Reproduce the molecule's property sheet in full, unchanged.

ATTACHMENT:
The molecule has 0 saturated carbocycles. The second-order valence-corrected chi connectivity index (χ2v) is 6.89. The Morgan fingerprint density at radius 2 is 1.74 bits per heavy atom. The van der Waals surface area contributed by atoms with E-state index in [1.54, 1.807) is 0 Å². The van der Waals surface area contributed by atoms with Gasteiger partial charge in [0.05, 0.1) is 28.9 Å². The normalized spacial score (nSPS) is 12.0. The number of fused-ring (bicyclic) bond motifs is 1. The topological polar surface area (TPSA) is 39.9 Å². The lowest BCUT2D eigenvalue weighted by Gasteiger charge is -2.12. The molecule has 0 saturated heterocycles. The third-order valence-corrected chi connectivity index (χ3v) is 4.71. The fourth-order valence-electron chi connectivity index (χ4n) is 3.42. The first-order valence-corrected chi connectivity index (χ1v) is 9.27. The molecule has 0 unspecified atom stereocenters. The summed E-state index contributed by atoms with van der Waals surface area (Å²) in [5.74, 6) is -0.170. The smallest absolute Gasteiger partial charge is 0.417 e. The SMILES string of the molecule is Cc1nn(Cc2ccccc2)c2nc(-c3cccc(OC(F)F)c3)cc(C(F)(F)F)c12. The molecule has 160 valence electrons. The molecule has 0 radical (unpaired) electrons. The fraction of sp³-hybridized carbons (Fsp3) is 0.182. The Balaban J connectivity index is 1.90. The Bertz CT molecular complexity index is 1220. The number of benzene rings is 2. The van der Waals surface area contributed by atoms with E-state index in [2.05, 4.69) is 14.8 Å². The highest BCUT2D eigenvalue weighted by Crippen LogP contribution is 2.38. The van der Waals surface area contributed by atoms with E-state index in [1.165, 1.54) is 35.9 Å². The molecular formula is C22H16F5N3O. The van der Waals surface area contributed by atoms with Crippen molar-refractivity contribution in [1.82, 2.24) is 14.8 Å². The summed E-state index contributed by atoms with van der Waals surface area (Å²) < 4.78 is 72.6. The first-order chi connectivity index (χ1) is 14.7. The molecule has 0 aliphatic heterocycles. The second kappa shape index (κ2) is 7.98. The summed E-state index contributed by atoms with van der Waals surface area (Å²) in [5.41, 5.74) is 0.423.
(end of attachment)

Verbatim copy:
The molecule has 0 saturated carbocycles. The second-order valence-corrected chi connectivity index (χ2v) is 6.89. The Morgan fingerprint density at radius 2 is 1.74 bits per heavy atom. The van der Waals surface area contributed by atoms with E-state index in [1.54, 1.807) is 0 Å². The van der Waals surface area contributed by atoms with Gasteiger partial charge in [0.05, 0.1) is 28.9 Å². The normalized spacial score (nSPS) is 12.0. The number of fused-ring (bicyclic) bond motifs is 1. The topological polar surface area (TPSA) is 39.9 Å². The lowest BCUT2D eigenvalue weighted by Gasteiger charge is -2.12. The molecule has 0 saturated heterocycles. The third-order valence-corrected chi connectivity index (χ3v) is 4.71. The fourth-order valence-electron chi connectivity index (χ4n) is 3.42. The first-order valence-corrected chi connectivity index (χ1v) is 9.27. The molecule has 0 unspecified atom stereocenters. The summed E-state index contributed by atoms with van der Waals surface area (Å²) in [5.74, 6) is -0.170. The smallest absolute Gasteiger partial charge is 0.417 e. The SMILES string of the molecule is Cc1nn(Cc2ccccc2)c2nc(-c3cccc(OC(F)F)c3)cc(C(F)(F)F)c12. The molecule has 160 valence electrons. The molecule has 0 radical (unpaired) electrons. The fraction of sp³-hybridized carbons (Fsp3) is 0.182. The Balaban J connectivity index is 1.90. The Bertz CT molecular complexity index is 1220. The number of benzene rings is 2. The van der Waals surface area contributed by atoms with E-state index in [2.05, 4.69) is 14.8 Å². The highest BCUT2D eigenvalue weighted by Crippen LogP contribution is 2.38. The van der Waals surface area contributed by atoms with E-state index in [1.165, 1.54) is 35.9 Å². The molecular formula is C22H16F5N3O. The van der Waals surface area contributed by atoms with Crippen molar-refractivity contribution in [1.82, 2.24) is 14.8 Å². The summed E-state index contributed by atoms with van der Waals surface area (Å²) < 4.78 is 72.6. The first-order chi connectivity index (χ1) is 14.7. The molecule has 0 aliphatic heterocycles. The second kappa shape index (κ2) is 7.98. The summed E-state index contributed by atoms with van der Waals surface area (Å²) in [5.41, 5.74) is 0.423.